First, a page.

Mediator stepping in to help in Acadia University contract dispute
Faculty members at Wolfville, N.S., university on strike since Feb. 1, seeking higher wages, more diversity
Nova Scotia's labour minister has appointed a mediator to try to help Acadia University and its striking faculty members settle their contract dispute.
Mediation with William Kaplan is set to begin on Saturday, according to a news release Wednesday from the province.
Jon Saklofske, a spokesperson for the Acadia University Faculty Association, said he's glad to see progress, however staff have been ready to negotiate since May but were unable to due to a delay on the university's side.
"Our negotiating team has found that we have been asked to compromise and sort of change a lot of the things that we initially proposed, but the board team hasn't sort of engaged in that kind of evenhandedness," Saklofske
Saklofske said he hopes the mediator will bring things to a point where a tentative agreement acceptable to both sides is reached.
Professors, librarians, archivists and instructors of the Wolfville, N.S., university have been on strike since Feb. 1, and are seeking a new contract that includes improved faculty diversity, higher wages and better job security.
'Proven track record'
Khalehla Perrault, a spokesperson for the province's Department of Labour, said Kaplan will work with both parties from Feb. 26–March. 1. He will then determine the most effective process and approach to mediation.
"If an agreement is reached through mediation and then ratified, the strike will come to an end. Mr. Kaplan has a proven track record and we are hopeful he will be successful in helping the parties come to an agreement," said Perrault.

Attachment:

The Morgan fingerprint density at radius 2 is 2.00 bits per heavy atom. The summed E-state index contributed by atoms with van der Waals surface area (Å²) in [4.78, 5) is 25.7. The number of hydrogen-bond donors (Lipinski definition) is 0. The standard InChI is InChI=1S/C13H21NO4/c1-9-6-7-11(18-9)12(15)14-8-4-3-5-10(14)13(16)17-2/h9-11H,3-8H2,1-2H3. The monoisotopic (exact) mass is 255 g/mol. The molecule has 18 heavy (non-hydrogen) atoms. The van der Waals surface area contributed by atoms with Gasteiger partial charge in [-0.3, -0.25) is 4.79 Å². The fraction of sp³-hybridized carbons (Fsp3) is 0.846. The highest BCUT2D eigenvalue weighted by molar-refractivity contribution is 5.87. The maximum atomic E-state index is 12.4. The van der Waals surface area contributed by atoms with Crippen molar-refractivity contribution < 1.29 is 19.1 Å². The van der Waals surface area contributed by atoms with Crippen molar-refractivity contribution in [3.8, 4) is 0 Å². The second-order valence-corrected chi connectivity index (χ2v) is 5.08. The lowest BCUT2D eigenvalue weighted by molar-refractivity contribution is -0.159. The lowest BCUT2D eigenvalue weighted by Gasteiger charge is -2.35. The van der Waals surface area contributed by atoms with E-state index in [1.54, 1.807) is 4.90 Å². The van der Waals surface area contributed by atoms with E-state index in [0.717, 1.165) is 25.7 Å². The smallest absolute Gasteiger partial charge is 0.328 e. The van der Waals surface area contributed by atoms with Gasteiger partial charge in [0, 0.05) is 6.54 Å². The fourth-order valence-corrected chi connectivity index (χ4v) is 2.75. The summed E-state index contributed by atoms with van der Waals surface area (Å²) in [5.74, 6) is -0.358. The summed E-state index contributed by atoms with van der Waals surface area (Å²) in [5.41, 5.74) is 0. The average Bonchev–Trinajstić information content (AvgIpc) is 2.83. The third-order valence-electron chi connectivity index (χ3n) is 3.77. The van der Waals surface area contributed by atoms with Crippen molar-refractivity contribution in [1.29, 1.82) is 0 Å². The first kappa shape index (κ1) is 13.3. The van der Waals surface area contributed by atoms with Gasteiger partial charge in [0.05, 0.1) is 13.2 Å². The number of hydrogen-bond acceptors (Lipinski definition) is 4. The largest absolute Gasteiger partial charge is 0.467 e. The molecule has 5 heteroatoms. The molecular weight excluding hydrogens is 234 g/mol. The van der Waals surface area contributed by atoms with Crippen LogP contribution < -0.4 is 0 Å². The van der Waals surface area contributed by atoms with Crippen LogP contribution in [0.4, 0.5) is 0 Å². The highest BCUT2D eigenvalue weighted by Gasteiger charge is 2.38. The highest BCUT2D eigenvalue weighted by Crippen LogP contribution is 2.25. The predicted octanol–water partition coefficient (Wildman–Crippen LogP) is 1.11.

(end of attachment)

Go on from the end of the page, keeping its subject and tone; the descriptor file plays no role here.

"If mediation does not result in an agreement, we will assess options at that time."
Kaplan is an arbitrator, mediator and independent investigator who has in the past served as the industrial inquiry commissioner in the contract dispute between the Halifax Chronicle Herald and Halifax Typographical Union.
Mediation will be used in the Acadia contract dispute as a non-binding tool to help reach a settlement.
The Department of Labour said it encourages the university and faculty to continue discussions in preparation for meetings with Kaplan.
Dale Keefe, Acadia's provost and vice-president academic, told CBC in an email that the university welcomes Kaplan's arrival and hopes it can reach a collective agreement that gets students back in school as soon as possible.
"The past eight months of bargaining have been difficult," Keefe said. "The pandemic and the strike have not been easy on anyone, particularly our students, and the university is acutely aware of how stressful this is on them."